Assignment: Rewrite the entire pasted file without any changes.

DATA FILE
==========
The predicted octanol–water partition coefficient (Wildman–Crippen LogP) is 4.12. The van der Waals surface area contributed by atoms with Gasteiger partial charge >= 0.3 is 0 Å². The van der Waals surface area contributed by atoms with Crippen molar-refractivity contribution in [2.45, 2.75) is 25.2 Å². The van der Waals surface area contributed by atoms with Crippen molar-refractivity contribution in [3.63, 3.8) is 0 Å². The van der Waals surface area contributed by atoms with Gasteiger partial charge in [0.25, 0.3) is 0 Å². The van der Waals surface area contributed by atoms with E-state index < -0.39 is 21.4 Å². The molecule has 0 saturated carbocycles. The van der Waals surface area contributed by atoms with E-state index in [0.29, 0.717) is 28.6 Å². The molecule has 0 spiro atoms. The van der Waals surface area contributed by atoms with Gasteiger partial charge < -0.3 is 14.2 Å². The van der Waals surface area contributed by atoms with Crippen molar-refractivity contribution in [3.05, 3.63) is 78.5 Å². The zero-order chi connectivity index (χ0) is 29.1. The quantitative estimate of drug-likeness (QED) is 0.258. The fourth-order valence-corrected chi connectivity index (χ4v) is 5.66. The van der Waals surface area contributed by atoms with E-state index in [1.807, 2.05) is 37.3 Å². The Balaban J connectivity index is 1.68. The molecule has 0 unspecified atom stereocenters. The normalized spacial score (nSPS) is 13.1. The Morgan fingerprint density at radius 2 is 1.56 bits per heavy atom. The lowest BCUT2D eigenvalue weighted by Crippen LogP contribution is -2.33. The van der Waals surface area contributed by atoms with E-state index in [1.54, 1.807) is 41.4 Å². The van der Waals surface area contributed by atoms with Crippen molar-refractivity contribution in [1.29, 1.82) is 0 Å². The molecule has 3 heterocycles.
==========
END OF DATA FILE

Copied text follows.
The predicted octanol–water partition coefficient (Wildman–Crippen LogP) is 4.12. The van der Waals surface area contributed by atoms with Gasteiger partial charge >= 0.3 is 0 Å². The van der Waals surface area contributed by atoms with Crippen molar-refractivity contribution in [2.45, 2.75) is 25.2 Å². The van der Waals surface area contributed by atoms with Crippen molar-refractivity contribution in [3.63, 3.8) is 0 Å². The van der Waals surface area contributed by atoms with Gasteiger partial charge in [0.25, 0.3) is 0 Å². The van der Waals surface area contributed by atoms with E-state index < -0.39 is 21.4 Å². The molecule has 0 saturated carbocycles. The van der Waals surface area contributed by atoms with E-state index in [0.29, 0.717) is 28.6 Å². The molecule has 0 spiro atoms. The van der Waals surface area contributed by atoms with Gasteiger partial charge < -0.3 is 14.2 Å². The van der Waals surface area contributed by atoms with Crippen molar-refractivity contribution in [3.05, 3.63) is 78.5 Å². The zero-order chi connectivity index (χ0) is 29.1. The quantitative estimate of drug-likeness (QED) is 0.258. The fourth-order valence-corrected chi connectivity index (χ4v) is 5.66. The van der Waals surface area contributed by atoms with E-state index in [1.807, 2.05) is 37.3 Å². The Balaban J connectivity index is 1.68. The molecule has 0 unspecified atom stereocenters. The normalized spacial score (nSPS) is 13.1. The Morgan fingerprint density at radius 2 is 1.56 bits per heavy atom. The lowest BCUT2D eigenvalue weighted by Crippen LogP contribution is -2.33. The van der Waals surface area contributed by atoms with E-state index in [1.54, 1.807) is 41.4 Å². The van der Waals surface area contributed by atoms with Crippen molar-refractivity contribution in [1.29, 1.82) is 0 Å². The molecule has 3 heterocycles.